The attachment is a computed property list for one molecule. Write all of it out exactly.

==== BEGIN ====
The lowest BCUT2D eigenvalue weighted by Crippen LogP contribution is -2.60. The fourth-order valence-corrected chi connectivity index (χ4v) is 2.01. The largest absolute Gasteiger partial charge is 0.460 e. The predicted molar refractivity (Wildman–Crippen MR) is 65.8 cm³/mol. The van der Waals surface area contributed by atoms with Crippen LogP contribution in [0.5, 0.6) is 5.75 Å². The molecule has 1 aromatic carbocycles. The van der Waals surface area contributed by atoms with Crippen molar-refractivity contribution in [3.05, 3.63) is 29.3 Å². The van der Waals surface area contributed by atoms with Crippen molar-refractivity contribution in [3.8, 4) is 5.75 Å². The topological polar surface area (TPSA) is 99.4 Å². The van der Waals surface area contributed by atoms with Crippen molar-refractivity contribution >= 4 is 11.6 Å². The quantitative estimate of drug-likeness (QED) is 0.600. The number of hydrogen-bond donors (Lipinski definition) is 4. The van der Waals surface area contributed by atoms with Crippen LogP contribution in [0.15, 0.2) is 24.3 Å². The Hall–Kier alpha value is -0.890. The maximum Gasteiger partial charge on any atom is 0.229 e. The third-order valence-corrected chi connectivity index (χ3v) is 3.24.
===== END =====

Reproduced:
The lowest BCUT2D eigenvalue weighted by Crippen LogP contribution is -2.60. The fourth-order valence-corrected chi connectivity index (χ4v) is 2.01. The largest absolute Gasteiger partial charge is 0.460 e. The predicted molar refractivity (Wildman–Crippen MR) is 65.8 cm³/mol. The van der Waals surface area contributed by atoms with Crippen LogP contribution in [0.5, 0.6) is 5.75 Å². The molecule has 1 aromatic carbocycles. The van der Waals surface area contributed by atoms with Crippen molar-refractivity contribution in [3.05, 3.63) is 29.3 Å². The van der Waals surface area contributed by atoms with Crippen molar-refractivity contribution in [3.8, 4) is 5.75 Å². The topological polar surface area (TPSA) is 99.4 Å². The van der Waals surface area contributed by atoms with Crippen molar-refractivity contribution >= 4 is 11.6 Å². The quantitative estimate of drug-likeness (QED) is 0.600. The number of hydrogen-bond donors (Lipinski definition) is 4. The van der Waals surface area contributed by atoms with Crippen LogP contribution in [0.15, 0.2) is 24.3 Å². The Hall–Kier alpha value is -0.890. The maximum Gasteiger partial charge on any atom is 0.229 e. The third-order valence-corrected chi connectivity index (χ3v) is 3.24.